The Leader Of The Pack

March 24, 2001

Tonight, Arizona State women's gymnastics makes the first stop on what it hopes will be a four destination post-season tour: Pacific-10 Conference Championships, NCAA Regionals, NCAA Championships, NCAA Super Six. But no matter what the Sun Devils' final conference standing, or whether they qualify for their 19th national championship meet in 20 years, much of the legend of this year's squad has already been etched into the annals of ASU history.

From record-setting crowds to record-setting performances, 2001 has been without a doubt one of the finest years in 26 seasons of Sun Devil gymnastics. And while the contributions of newcomers like freshman Maggie Germaine and junior-transfer Laura Moon are unmistakable, ASU's greatest asset might just be an inspirational senior who has given more than her seven competitive routines could ever begin to indicate.

Like any senior, Becky Acker went into 2001 hoping that her last season would be her best. A veteran of two Super Sixes, she had dreams not only of going back, but of leading the team to Georgia.

It was a lead she assumed from the first day of workouts, not when ASU was crafting perfect-10 routines, but when the Sun Devils were merely trying to tune up for the taxing season ahead.

'Those workouts are a lot harder on our bodies than anything we do during the regular season,' Acker said. 'I knew from earlier years that it was going to be tough on everyone, so I just tried to stay positive and be a leader.'

Already renowned for her work ethic, Acker's leadership wowed not only green underclassmen, but even fellow seniors.

'When we had to do strength testing, I was struggling,' senior Kelly Cowley said. 'I could feel people wanting to lean on me, but I was hurting. I needed to lean on someone else. And there was Becky.

'She carried the whole team through that. She was in front every time leading the team. We just followed her. She was our motivation.'

Front of the line, every time. What was true in pre-season workouts would be true weeks later in ASU's home opener. Facing a three-tenth deficit going into the final rotation with No. 1 UCLA, the Sun Devils needed a solid score on the floor exercise to pull off the upset.

The task ahead would be tough. If some of the Sun Devils hadn't believed, you wouldn't have blamed them. And so it was fitting that there was Acker, yet to compete that night, penciled in near the top of ASU's floor line-up.

As her teammates looked for someone to lean on, Acker gave her very best, tying her career-high with a 9.85 that launched the Sun Devils to a 49.325 event total and a thrilling victory.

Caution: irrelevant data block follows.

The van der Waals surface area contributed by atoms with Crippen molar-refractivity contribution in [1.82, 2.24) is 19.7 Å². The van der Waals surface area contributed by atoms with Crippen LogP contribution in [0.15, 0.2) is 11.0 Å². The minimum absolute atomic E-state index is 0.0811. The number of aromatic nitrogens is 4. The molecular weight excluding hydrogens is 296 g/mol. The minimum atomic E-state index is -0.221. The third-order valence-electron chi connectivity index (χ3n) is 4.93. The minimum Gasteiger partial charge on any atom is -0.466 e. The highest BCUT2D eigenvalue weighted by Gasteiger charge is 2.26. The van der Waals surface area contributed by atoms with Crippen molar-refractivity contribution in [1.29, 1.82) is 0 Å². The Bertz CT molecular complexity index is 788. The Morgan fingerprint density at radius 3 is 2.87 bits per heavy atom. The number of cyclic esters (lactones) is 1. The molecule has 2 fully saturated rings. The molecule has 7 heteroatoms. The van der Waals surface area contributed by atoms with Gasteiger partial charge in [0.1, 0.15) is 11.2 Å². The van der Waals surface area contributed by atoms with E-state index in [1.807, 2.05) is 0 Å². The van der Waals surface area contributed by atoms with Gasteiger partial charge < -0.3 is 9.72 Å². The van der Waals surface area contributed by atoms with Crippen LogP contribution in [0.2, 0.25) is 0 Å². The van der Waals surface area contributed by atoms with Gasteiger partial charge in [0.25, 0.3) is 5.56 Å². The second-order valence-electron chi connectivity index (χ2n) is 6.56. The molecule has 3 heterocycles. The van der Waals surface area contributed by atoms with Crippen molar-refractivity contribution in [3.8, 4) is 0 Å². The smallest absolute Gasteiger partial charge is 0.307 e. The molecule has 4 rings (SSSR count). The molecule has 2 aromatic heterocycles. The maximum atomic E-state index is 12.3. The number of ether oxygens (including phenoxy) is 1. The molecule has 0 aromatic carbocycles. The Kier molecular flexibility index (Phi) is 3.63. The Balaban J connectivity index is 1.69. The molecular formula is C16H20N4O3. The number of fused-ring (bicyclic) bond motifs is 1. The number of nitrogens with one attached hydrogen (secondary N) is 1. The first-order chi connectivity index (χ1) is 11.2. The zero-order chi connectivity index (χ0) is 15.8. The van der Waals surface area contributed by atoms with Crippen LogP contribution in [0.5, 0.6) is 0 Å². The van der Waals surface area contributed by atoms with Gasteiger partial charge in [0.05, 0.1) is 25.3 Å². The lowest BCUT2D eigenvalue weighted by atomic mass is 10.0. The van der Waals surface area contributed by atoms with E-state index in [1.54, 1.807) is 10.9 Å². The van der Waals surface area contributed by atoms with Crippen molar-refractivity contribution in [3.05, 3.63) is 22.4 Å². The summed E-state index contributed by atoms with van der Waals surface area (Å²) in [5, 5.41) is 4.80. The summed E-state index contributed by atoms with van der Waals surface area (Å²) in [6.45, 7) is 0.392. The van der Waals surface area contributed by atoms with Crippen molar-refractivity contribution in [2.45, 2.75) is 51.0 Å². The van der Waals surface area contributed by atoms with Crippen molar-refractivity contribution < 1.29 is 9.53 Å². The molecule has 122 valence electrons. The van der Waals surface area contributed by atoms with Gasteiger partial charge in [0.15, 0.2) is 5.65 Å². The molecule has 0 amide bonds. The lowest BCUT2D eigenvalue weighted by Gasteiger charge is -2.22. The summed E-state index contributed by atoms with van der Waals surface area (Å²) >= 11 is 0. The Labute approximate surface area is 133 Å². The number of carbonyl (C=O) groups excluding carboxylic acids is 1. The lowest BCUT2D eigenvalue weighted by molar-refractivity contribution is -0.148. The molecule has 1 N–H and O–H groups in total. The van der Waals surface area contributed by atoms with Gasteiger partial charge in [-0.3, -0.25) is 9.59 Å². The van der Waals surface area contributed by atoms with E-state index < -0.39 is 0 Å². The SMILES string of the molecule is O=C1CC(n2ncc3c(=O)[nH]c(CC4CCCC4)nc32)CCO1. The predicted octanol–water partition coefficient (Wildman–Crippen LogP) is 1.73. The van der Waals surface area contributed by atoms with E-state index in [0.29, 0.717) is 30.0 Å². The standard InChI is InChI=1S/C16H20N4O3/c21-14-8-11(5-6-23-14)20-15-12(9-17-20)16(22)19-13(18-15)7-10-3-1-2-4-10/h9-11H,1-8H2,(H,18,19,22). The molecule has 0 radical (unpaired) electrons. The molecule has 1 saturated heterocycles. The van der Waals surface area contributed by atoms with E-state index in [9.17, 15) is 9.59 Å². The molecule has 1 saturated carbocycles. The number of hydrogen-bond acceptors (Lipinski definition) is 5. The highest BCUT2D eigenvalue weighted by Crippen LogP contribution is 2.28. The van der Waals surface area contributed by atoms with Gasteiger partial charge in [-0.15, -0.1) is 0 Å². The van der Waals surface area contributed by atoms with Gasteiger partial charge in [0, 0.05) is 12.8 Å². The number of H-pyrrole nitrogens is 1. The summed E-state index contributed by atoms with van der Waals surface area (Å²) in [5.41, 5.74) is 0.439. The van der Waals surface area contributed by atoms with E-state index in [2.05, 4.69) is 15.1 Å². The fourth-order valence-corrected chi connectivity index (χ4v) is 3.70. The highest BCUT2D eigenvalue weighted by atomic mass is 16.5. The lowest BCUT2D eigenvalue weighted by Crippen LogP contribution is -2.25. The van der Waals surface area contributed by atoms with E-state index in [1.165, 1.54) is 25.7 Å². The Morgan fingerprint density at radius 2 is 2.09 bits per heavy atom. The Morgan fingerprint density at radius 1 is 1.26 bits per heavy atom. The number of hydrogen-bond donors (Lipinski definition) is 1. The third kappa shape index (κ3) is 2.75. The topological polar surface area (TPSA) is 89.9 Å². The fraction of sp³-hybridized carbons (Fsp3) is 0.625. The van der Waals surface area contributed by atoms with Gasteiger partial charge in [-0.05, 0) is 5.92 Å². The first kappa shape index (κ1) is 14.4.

'She never quits,' Cowley said. 'She has more determination than anyone I've ever seen. I don't know where we'd be without her.'

Divided, perhaps. From top to bottom, ASU has credited this season's list of accomplishments to an unprecedented team camaraderie, of which Acker is a chief conductor.

'She's part of the glue that keeps us together,' head coach John Spini said. 'Becky has such a great team spirit and her work ethic is second to none. Because of people like Becky, we come to the gym every day ready to workout like its meet night.'

However, it's on meet nights where Acker has taken a reluctant step back this season. While the Sun Devils demonstrated their depth using 12 gymnasts en route to their school-record 197.45-196.9 triumph over Arizona (March 2), the dramatic success of ASU newcomers has predominantly limited Acker's previous all-around depth to the floor exercise alone.

'I hate it, because I want to be out there competing,' Acker said. 'It's tough to come to terms with. I feel like I'm trying so hard but my body won't do things that it used to. Mentally, I feel like I can do anything, but practices are a lot harder than they used to be.'

It's just one of the changes Acker has been forced to tackle this season. Much like the way her sprit and her body are at war, so are the objects of her energy and enthusiasm.

Graduating this spring with a major in marketing and a minor in communications, Acker has already begun the job hunt, and is facing new challenges every step of the way.

'Just the other day I had an interview, but what everybody really wants is experience,' Acker said. 'My experience is gymnastics. It's still my top priority, the time in my day where I can block everything else out and let it go.'

But whether in or out of the gym, the future should be bright for Acker. After all, there are few who can speak as intelligently about the value of teamwork, and there are likely to be even fewer who will attack life with such passion and devotion.

'That's the thing I love most about Becky,' Cowley said. 'All of the traits that make her such a great gymnast, she puts all of those into her personal life. That's how you know she's going to be successful. That's why I look up to her. She'll always be a leader.'

First in line, every time. Now, forever.

This is the first of four installments saluting the seniors of ASU gymnastics.

By Jason Bellamy
ASU Media Relations

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